Tracey Rose

b. 1974, South Africa

Span II, 1997
Digital print in pigment inks on 100% cotton rag paper
Edition of 6

Image courtesy Dan Brown, United Kingdom, & the artist
This is an image of a performance video installation created for the second Johannesburg Biennale that took place in 1997.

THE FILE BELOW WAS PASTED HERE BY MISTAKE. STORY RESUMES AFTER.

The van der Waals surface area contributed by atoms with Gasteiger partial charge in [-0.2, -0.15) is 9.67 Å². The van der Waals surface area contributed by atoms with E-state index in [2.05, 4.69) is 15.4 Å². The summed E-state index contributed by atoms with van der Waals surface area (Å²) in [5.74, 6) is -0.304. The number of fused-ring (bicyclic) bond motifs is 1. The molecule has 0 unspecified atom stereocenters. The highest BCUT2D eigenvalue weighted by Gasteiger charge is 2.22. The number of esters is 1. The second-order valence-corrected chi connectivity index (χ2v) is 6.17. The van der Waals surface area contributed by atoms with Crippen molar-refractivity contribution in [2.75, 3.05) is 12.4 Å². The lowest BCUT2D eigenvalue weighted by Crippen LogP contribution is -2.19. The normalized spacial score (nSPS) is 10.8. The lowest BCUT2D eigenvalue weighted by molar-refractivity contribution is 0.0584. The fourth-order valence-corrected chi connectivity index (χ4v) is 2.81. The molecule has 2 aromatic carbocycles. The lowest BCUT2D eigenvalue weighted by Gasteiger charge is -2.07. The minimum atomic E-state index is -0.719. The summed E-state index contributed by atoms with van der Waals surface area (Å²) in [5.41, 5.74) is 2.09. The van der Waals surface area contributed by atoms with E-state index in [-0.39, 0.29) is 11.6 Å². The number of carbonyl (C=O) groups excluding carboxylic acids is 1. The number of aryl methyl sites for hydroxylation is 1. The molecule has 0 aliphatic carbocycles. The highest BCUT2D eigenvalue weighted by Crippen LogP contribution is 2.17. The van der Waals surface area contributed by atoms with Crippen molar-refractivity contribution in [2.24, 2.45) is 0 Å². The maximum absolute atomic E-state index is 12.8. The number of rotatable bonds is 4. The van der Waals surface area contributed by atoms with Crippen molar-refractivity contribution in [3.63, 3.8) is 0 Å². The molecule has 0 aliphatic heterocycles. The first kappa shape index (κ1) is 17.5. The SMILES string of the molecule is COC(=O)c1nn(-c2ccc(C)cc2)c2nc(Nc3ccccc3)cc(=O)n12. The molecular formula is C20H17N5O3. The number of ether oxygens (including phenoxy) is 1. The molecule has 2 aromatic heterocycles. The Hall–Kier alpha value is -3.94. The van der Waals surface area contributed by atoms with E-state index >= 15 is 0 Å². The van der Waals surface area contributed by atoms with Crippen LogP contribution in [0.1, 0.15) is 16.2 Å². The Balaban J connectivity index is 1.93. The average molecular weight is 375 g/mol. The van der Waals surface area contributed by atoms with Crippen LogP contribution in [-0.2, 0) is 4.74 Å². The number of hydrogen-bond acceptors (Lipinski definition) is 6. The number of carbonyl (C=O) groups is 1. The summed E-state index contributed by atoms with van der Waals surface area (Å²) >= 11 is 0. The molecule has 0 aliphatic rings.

“Hair, within the context of apartheid body politics, played a crucial role in the subjugation and marginalization of the coloured body, inflicting upon it the most humiliating and degrading form of symbolic violence. Hair did not merely inscribe the body with a racial Otherness, but instead marked it as a ‘tainted’ site of ‘racial impurity’, acting as both a corporeal reminder of ‘miscegenation’, and a symbol of shame, degeneration and lowliness. It is from within this ambiguous racial landscape that Rose situates her own artistic practices, critically engaging with issues surrounding the gendered and racialized body,” writes Lee-At Meyerov in The use of hair as a manifestation of cultural and gender identity in the works of Tracey Rose (2006).